Last Updated: Thursday, December 15, 2022

CLD response during Covid-19 Lockdown – North Lanarkshire Council CLD Adult Learning

What is this?

An example of practice demonstrating North Lanarkshire’s Community, Learning and Development (CLD) Adult Learning Team response during lockdown.

Who is this for?

Staff with managerial responsibility for Community, Learning and Development (CLD) and further education; CLD practitioners and practitioners who support adult learners, or learners using online platforms.

An example of practice demonstrating North Lanarkshire’s Community, Learning and Development (CLD) Adult Learning Team response during lockdown. They transformed their service, recognising that many adults had no digital devices or internet access. This allowed them to continue to support and offer learning opportunities for the vulnerable and isolated adults in their service. They kept learners engaged, connected and accessing learning materials either digitally, or via learning packs that were delivered supporting access to learning for those in poverty, suffering from digital exclusion and poverty related issues.

How to use this exemplar

Improvement questions

  • How do I identify the needs of adults in the current circumstances?
  • How am I helping adults to continue to engage in learning and wider opportunities?
  • What support and information can I signpost adults to?
  • How might the support and provision for adults need to be adapted or done differently during Covid-19?
  • How can I raise awareness of the needs of adults during this time and ensure that their needs and voices are heard in recovery planning?
  • How am I measuring the impact of new approaches and services and evolving these to suit the needs of adults?

Explore this exemplar

Across North Lanarkshire Council, the CLD Adult Learning Team has continued delivering their CLD service throughout the COVID lockdown period. Initially the CLD staff kept the lines of communication open and established the best way to keep in touch with all learners considering the range of devices being used and the level of learners’ digital involvement. The CLD Communities and Adult Learning Team looked to ensure that fundamental needs were covered such as information on what was going on, access to food and prescriptions and support for those in isolation.

The speed of response by CLD staff was most impressive and all learners had established contact very early on. The flexible approach took into consideration the position of each individual learner. e.g. WhatsApp groups, Facebook pages, Zoom - all mediums were utilised depending on what learners were best able to engage with reflecting the social practice approach. There also had to be consideration of learners that did not access social media or were not online in anyway. Some learners were contacted by phone and door step drops of learning packs and resources if required. The focus was prioritised around learning and health and well-being.


  • Learning Packs - Additional learning needs (ALN) and English for speakers of other language (ESOL)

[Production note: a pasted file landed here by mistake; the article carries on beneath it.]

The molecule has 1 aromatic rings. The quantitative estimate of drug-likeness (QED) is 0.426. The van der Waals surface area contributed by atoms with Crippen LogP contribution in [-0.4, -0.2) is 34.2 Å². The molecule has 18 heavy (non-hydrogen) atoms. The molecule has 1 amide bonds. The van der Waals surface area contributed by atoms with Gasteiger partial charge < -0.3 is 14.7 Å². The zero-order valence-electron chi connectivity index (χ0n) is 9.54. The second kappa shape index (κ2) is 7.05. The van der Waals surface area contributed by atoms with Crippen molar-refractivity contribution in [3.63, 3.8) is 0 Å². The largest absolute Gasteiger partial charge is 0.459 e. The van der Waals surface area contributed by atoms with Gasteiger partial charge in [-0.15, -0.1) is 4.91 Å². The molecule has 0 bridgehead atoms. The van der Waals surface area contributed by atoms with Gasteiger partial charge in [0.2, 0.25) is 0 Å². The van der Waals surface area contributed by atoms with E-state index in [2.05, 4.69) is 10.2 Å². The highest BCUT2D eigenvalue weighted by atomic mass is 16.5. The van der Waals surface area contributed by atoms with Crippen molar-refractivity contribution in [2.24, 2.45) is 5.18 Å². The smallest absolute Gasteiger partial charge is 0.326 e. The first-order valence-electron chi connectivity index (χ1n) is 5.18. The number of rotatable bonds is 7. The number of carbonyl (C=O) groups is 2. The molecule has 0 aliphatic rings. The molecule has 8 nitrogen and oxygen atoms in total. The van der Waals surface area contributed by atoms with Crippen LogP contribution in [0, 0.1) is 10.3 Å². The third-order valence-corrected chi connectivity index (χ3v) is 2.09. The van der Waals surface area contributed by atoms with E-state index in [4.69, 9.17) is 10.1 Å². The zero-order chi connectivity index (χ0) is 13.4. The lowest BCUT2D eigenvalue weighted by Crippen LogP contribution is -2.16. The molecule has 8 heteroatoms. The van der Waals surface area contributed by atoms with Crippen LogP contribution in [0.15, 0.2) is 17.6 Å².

(Measuring, puzzle books, writing activities, Summer Reading Program)
    (ESOL- photo dictionaries, SQA materials, Worksheets)
  • Pivot Garden - Updates posted on progress of newly completed garden and seedlings. Learners were able to access the garden individually and do some upkeep and gardening. Seedlings ‘adopted’ by Community Worker and when established delivered to learners for individual planting.
  • Wednesday Walk - Digital Health Walk – regular timetabled walking activity with theme, promoted via text and social media. Encourages learners to be more physically active and raises awareness of their mental wellbeing. Participants take photos on a positive theme – recent topics have included trees and bees and encouraging mindfulness. Participants then share their photos on social media, increasing their sense of connection. Nature themed topics have been extended with links to materials and activities from Cumbernauld Living Landscapes to encourage further learning.
  • Facebook pages for groups - Motherwell has 3 private Facebook groups set up: Gaelic Culture, Northern Lights Discovery and the COLTS Discovery Group. The learners are able to be in contact with one another and share photographs of their current activities and trips from last term. The Gaelic Culture Group have now set up Facebook Room within their private group; every Tuesday from 1-3pm they meet up for a video chat, practise their language skills together and do a short quiz. One group member who had been housebound over the last term has enjoyed being able to re-join her group online. The Discovery learners have all kept on track with their activities during lockdown and one learner has just achieved her Silver Award. Wishaw Family History Group have a private Facebook Groups which allows the learners to keep in touch and share photographs of their current family tress and any progress made on their work. The group ‘meet’ weekly for a Facebook video chat: this allows them to socialise with one another, check in with the Support Worker for welfare purposes and share any new findings. Not only has the Facebook group decreased social isolation it has also allowed for learners to learn new IT Skills and explore avenues on social media platforms that they didn’t know existed!
  • ESOL Online - Aimed at ESOL learners and resettlement refugees. Delivered by Community workers, Support workers and Social Work. Ongoing WhatsApp groups where work is posted and a group for information sharing on Covid developments in Arabic and English. Weekly video calls and lessons for each learner. Difficulties were /are mainly which platform to use and longer term the need for a VLE set up for learners to submit work and track progress. Staff need for training in the use of digital online learning platforms and managing of social media.